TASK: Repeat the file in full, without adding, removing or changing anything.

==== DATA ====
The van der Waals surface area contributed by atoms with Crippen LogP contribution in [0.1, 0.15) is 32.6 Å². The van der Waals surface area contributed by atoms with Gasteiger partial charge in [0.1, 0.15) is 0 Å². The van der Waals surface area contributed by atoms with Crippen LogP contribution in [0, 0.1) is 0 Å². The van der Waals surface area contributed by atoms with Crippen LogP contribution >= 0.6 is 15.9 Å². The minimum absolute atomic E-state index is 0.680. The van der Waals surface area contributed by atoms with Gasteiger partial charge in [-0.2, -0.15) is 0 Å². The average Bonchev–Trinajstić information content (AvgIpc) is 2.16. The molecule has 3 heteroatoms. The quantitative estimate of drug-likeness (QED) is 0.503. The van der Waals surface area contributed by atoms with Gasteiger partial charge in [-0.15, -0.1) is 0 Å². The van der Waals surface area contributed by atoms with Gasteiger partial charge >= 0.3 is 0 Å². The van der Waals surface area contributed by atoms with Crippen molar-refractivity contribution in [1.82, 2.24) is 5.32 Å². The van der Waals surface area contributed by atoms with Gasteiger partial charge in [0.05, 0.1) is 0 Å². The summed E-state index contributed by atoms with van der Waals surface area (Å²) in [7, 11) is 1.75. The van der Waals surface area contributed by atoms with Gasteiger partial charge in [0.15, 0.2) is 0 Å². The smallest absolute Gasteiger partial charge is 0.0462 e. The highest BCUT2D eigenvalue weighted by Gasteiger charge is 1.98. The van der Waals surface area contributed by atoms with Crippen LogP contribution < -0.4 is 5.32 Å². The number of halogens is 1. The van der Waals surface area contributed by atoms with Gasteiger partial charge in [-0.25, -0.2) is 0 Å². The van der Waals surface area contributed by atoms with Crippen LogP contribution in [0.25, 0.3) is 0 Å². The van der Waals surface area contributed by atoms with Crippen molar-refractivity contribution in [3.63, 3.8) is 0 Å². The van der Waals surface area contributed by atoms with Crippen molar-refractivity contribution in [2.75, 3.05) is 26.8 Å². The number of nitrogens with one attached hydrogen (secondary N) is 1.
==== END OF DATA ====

The van der Waals surface area contributed by atoms with Crippen LogP contribution in [0.1, 0.15) is 32.6 Å². The van der Waals surface area contributed by atoms with Gasteiger partial charge in [0.1, 0.15) is 0 Å². The van der Waals surface area contributed by atoms with Crippen LogP contribution in [0, 0.1) is 0 Å². The van der Waals surface area contributed by atoms with Crippen LogP contribution >= 0.6 is 15.9 Å². The minimum absolute atomic E-state index is 0.680. The van der Waals surface area contributed by atoms with Gasteiger partial charge in [-0.2, -0.15) is 0 Å². The average Bonchev–Trinajstić information content (AvgIpc) is 2.16. The molecule has 3 heteroatoms. The quantitative estimate of drug-likeness (QED) is 0.503. The van der Waals surface area contributed by atoms with Gasteiger partial charge in [-0.15, -0.1) is 0 Å². The van der Waals surface area contributed by atoms with Gasteiger partial charge >= 0.3 is 0 Å². The van der Waals surface area contributed by atoms with Crippen molar-refractivity contribution in [1.82, 2.24) is 5.32 Å². The van der Waals surface area contributed by atoms with Gasteiger partial charge in [0.05, 0.1) is 0 Å². The summed E-state index contributed by atoms with van der Waals surface area (Å²) in [7, 11) is 1.75. The van der Waals surface area contributed by atoms with Gasteiger partial charge in [0.15, 0.2) is 0 Å². The smallest absolute Gasteiger partial charge is 0.0462 e. The highest BCUT2D eigenvalue weighted by Gasteiger charge is 1.98. The van der Waals surface area contributed by atoms with Crippen LogP contribution < -0.4 is 5.32 Å². The number of halogens is 1. The van der Waals surface area contributed by atoms with Gasteiger partial charge in [-0.25, -0.2) is 0 Å². The van der Waals surface area contributed by atoms with Crippen LogP contribution in [0.25, 0.3) is 0 Å². The van der Waals surface area contributed by atoms with Crippen molar-refractivity contribution in [3.63, 3.8) is 0 Å². The van der Waals surface area contributed by atoms with Crippen molar-refractivity contribution in [2.75, 3.05) is 26.8 Å². The number of nitrogens with one attached hydrogen (secondary N) is 1.